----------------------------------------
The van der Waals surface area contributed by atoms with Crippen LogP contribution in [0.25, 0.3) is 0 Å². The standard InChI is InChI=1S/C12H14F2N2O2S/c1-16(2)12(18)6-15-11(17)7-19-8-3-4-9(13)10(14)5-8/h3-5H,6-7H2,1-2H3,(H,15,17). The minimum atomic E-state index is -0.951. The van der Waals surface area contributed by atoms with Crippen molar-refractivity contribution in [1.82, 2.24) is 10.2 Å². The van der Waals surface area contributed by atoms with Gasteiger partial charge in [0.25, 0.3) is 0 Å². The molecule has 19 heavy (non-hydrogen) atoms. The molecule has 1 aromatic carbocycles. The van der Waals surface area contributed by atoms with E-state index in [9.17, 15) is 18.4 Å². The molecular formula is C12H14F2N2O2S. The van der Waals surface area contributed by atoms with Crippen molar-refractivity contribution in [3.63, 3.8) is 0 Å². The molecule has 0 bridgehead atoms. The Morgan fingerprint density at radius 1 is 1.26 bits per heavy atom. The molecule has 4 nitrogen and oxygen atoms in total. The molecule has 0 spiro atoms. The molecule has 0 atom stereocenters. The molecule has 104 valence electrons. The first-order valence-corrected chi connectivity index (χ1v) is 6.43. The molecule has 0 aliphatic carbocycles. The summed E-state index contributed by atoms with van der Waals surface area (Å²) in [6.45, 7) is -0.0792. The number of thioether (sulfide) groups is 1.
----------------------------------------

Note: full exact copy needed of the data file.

The van der Waals surface area contributed by atoms with Crippen LogP contribution in [0.25, 0.3) is 0 Å². The standard InChI is InChI=1S/C12H14F2N2O2S/c1-16(2)12(18)6-15-11(17)7-19-8-3-4-9(13)10(14)5-8/h3-5H,6-7H2,1-2H3,(H,15,17). The minimum atomic E-state index is -0.951. The van der Waals surface area contributed by atoms with Crippen molar-refractivity contribution in [1.82, 2.24) is 10.2 Å². The van der Waals surface area contributed by atoms with Gasteiger partial charge in [0.25, 0.3) is 0 Å². The molecule has 19 heavy (non-hydrogen) atoms. The molecule has 1 aromatic carbocycles. The van der Waals surface area contributed by atoms with E-state index in [9.17, 15) is 18.4 Å². The molecular formula is C12H14F2N2O2S. The van der Waals surface area contributed by atoms with Crippen molar-refractivity contribution in [3.63, 3.8) is 0 Å². The molecule has 0 bridgehead atoms. The Morgan fingerprint density at radius 1 is 1.26 bits per heavy atom. The molecule has 4 nitrogen and oxygen atoms in total. The molecule has 0 spiro atoms. The molecule has 0 atom stereocenters. The molecule has 104 valence electrons. The first-order valence-corrected chi connectivity index (χ1v) is 6.43. The molecule has 0 aliphatic carbocycles. The summed E-state index contributed by atoms with van der Waals surface area (Å²) in [6.45, 7) is -0.0792. The number of thioether (sulfide) groups is 1.